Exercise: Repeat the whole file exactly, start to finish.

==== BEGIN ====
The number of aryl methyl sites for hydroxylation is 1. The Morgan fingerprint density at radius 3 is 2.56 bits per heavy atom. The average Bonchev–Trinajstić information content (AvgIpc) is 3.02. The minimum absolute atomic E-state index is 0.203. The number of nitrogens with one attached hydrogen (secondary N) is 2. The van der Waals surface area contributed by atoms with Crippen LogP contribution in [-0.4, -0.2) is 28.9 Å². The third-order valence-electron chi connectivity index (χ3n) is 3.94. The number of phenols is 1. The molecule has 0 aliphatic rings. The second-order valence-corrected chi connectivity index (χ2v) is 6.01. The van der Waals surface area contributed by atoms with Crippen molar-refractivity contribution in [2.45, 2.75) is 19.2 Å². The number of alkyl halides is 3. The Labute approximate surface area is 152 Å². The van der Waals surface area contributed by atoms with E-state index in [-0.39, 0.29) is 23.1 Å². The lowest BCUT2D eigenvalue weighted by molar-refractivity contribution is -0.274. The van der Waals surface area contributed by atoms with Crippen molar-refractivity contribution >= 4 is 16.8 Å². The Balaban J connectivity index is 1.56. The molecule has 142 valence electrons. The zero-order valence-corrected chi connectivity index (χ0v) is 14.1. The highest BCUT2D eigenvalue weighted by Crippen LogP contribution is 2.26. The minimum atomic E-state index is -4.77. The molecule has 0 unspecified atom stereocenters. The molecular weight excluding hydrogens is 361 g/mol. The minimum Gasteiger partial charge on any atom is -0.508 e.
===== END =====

The number of aryl methyl sites for hydroxylation is 1. The Morgan fingerprint density at radius 3 is 2.56 bits per heavy atom. The average Bonchev–Trinajstić information content (AvgIpc) is 3.02. The minimum absolute atomic E-state index is 0.203. The number of nitrogens with one attached hydrogen (secondary N) is 2. The van der Waals surface area contributed by atoms with Crippen LogP contribution in [-0.4, -0.2) is 28.9 Å². The third-order valence-electron chi connectivity index (χ3n) is 3.94. The number of phenols is 1. The molecule has 0 aliphatic rings. The second-order valence-corrected chi connectivity index (χ2v) is 6.01. The van der Waals surface area contributed by atoms with Crippen molar-refractivity contribution in [2.45, 2.75) is 19.2 Å². The number of alkyl halides is 3. The Labute approximate surface area is 152 Å². The van der Waals surface area contributed by atoms with E-state index in [-0.39, 0.29) is 23.1 Å². The lowest BCUT2D eigenvalue weighted by molar-refractivity contribution is -0.274. The van der Waals surface area contributed by atoms with Crippen molar-refractivity contribution >= 4 is 16.8 Å². The Balaban J connectivity index is 1.56. The molecule has 142 valence electrons. The zero-order valence-corrected chi connectivity index (χ0v) is 14.1. The highest BCUT2D eigenvalue weighted by Crippen LogP contribution is 2.26. The minimum atomic E-state index is -4.77. The molecule has 0 unspecified atom stereocenters. The molecular weight excluding hydrogens is 361 g/mol. The minimum Gasteiger partial charge on any atom is -0.508 e.